“It’s key that employers have a policy in place, whether they’re going to allow medicinal or recreational marijuana,” says Zeneberg. “If they’re not going to allow it, they have to clearly specify that.”
Faced with a tight labor market, some employers are eliminating marijuana from the panel of drugs included in preemployment testing. “A lot of employers feel that if they continue preemployment testing for marijuana, they may eliminate good job candidates,” says Zeneberg.
But eliminating the testing isn’t an option for companies with federal contracts or grants. Federal law requires those workers be drug tested, including for marijuana. State and local laws can be another factor. For example, Nevada is poised to become the first state to restrict preemployment marijuana testing, and New York City has passed a bill prohibiting employers from forcing job applicants to take tests for marijuana use.
Policies Should Fit The Nature Of The Work
With more and more countries and states legalizing marijuana use, the right approach to workplace drug policies depends on the nature of the business, the tasks workers perform and the risks involved.
The risks posed to coffee shop baristas, for example, are far less serious than those to drivers or construction workers. Zeneberg encourages companies to consider the work at hand to craft the appropriate policy.
In addition, policies must be detailed and distributed to all employees, and supervisors and managers must receive regular training on the policy. Companies must also establish methods for employees to challenge any discipline for drug-policy violations.
Ultimately, employers’ approaches to alcohol use in the workplace could provide a useful model for recreational cannabis policies. The solution, however, might not be like for like just yet, as current tests merely detect the presence of THC – the major psychoactive substance present in cannabis, which remains in the body for three to 30 days – as opposed to the amount. More accurate tests are in the works; University of Pittsburgh researchers recently announced a prototype similar to an alcohol breathalyzer that would more accurately measure the presence of THC.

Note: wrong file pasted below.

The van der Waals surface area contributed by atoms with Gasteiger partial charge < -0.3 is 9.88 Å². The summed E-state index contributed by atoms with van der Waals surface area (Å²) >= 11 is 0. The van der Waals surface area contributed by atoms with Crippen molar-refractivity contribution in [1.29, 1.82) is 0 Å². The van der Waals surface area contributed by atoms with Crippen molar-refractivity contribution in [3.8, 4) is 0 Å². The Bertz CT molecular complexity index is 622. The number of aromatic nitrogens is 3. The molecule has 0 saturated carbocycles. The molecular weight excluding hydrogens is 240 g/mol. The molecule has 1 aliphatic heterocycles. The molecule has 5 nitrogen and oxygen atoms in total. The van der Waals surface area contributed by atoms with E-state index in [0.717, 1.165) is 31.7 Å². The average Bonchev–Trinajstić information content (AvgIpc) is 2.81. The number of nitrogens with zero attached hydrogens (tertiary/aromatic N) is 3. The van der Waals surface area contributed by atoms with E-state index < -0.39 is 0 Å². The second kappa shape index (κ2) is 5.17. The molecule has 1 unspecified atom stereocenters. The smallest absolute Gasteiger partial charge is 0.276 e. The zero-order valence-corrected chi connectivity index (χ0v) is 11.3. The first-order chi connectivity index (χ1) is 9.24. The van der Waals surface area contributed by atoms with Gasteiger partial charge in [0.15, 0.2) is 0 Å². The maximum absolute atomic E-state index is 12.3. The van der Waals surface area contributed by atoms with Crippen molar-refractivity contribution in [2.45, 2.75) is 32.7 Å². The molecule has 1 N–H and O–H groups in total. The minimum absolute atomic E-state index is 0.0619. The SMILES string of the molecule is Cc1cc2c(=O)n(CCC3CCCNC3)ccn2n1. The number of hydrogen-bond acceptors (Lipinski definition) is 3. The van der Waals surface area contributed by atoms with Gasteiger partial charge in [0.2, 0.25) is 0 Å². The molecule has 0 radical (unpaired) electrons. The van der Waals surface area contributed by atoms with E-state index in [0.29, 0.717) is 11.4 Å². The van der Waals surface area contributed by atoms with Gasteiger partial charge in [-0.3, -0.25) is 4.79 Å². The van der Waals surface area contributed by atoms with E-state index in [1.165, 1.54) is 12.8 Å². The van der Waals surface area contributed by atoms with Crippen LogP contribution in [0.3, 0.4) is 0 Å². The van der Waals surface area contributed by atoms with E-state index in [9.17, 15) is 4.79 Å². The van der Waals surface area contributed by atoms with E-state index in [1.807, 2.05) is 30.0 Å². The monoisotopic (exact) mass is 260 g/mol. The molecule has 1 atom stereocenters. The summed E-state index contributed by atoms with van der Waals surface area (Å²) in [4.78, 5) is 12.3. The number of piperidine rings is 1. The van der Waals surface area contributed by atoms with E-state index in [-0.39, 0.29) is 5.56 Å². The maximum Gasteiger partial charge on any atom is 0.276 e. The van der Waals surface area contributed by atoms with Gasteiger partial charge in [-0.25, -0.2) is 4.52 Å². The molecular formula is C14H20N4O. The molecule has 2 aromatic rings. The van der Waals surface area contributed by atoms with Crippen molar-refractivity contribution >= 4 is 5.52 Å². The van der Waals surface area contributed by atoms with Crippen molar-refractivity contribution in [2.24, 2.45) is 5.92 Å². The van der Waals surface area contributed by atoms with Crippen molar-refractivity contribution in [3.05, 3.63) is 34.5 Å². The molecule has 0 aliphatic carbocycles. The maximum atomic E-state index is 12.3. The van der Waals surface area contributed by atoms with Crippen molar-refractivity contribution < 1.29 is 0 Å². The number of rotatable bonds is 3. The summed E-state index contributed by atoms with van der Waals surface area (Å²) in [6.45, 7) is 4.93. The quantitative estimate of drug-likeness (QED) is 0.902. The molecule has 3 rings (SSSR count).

New Cannabis Laws, New Business Challenges
As cannabis laws evolve and the industry grows, businesses must determine how to operate in the new environment.
As new industries emerge, their growth can be faster than the pace of regulations. In today’s evolving climate, it’s imperative that organizations understand the broader implications and plan accordingly. The U.S. will face challenges similar to those Canada has encountered as it has moved to legalize marijuana: How must today’s policies evolve to reflect the current environment? How can various safety and workplace standards be maintained, and in some instances, enhanced?
“The answers to these questions will vary across industries,” says Richard Golz, cannabis and hemp consultant for Aon’s commercial risk solutions. “It’s critical that organizations understand their risk profiles within various scenarios to best plan and prepare for a new normal – whatever that new normal might be.”